• Center for Clinical Excellence at BJC HealthCare
  • McDonnell Genome Institute
  • Institute for Informatics

Training covers both adult and pediatric patients at Barnes-Jewish Hospital and St. Louis Children’s Hospitals, both of which use the Epic electronic health record system and Cerner Millennium laboratory information system. Fellows will also spend one month at the John Cochran Division Hospital of U.S. Veterans Affairs. Fellows are also expected to practice medicine part-time to maintain their clinical skills.

Program Director

Ronald Jackups Jr., MD, PhD

Associate Program Directors

Andrew Michelson, MD
Kevin O’Bryan, MD

Affiliated Faculty

Victor Brodsky, MD
Geoff Cislo, MD
Mackenzie Hofford, MD
Divya Kapoor, MD
Albert Lai, PhD, FACMI, FAMIA
David Molter, MD
Vamsi Narra, MD
Philip Payne, PhD, FACMI, FAMIA, FAIMBE, FIAHSI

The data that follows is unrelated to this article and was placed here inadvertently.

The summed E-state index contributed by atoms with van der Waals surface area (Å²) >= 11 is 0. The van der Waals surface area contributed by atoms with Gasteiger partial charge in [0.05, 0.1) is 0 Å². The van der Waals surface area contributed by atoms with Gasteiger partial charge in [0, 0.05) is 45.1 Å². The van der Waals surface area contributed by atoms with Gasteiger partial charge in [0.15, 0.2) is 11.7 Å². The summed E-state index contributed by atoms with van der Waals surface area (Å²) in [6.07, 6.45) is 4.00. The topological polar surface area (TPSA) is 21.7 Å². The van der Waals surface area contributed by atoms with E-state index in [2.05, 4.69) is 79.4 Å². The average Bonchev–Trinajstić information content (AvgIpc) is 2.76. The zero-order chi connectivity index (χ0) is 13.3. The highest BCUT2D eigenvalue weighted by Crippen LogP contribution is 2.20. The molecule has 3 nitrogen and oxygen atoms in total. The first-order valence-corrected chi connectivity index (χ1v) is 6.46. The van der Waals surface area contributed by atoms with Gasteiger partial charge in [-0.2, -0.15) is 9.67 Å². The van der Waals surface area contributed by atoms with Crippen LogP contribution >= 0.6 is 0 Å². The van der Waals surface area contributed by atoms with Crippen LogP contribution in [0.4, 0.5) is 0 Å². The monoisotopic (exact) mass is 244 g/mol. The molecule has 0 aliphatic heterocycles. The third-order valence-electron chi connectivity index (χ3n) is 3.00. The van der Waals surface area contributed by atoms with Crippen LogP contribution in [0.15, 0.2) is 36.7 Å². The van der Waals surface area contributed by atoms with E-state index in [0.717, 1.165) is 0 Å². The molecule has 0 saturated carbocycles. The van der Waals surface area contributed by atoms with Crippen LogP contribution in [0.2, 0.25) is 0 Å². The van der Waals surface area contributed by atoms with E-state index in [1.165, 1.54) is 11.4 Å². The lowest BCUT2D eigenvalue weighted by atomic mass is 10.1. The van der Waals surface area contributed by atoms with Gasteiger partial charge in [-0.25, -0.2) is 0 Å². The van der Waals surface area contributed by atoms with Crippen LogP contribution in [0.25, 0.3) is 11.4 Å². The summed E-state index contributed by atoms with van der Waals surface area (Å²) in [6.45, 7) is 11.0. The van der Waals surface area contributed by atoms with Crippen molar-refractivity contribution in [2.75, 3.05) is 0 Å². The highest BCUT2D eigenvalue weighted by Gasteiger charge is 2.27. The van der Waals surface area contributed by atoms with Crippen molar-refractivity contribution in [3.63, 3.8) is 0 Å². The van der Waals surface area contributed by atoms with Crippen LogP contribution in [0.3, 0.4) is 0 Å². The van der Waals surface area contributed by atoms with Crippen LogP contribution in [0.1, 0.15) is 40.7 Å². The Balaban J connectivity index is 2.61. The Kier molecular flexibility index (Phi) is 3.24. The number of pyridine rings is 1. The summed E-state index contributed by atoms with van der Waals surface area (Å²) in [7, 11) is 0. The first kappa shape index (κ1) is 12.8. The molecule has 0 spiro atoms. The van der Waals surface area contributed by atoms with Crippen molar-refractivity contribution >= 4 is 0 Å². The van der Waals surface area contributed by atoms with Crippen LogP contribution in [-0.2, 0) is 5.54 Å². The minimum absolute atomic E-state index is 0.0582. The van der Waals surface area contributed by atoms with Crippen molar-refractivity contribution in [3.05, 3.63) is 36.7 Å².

Dick Taylor, MD
Michele Thomas, MD
Adam Wilcox, PhD, FACMI

Trainees

Matthew Gerling, DO
Medical School: A.T. Still University
Residency: University of New Mexico, Internal Medicine

Alexander Plattner, MD
Medical School: The University of North Carolina—Chapel Hill School of Medicine
Residency: St. Louis Children's Hospital, Pediatrics

  • Who is eligible to apply?
    Applicants must have completed an ACGME-accredited residency or a Royal College of Physicians and Surgeons of Canada (RCPSC) or College of Family Physicians of Canada (CFPC)-accredited residency program. We consider applicants from all types of residency programs! Applicants also must be eligible to work in the U.S.
  • What is the duration of the CI fellowship?
    The duration of the fellowship is traditionally two years.
  • Can this fellowship be combined with other fellowships?
    Yes! Our most commonly combined specialties are within pathology and pediatrics, but we encourage inquiries from other specialties as well.
  • Where can I learn about salary and benefits for fellows at WUSM?
    Fellow benefit information can be found here and PGY stipend information can be found here.
  • Is the CI fellowship accredited?
    Yes, our fellowship is accredited by ACGME. Fellows will be board-eligible candidates to sit for the clinical informatics subspecialty board examination upon successful completion of the fellowship.
  • What are a few examples of rotations that fellows complete while in the fellowship?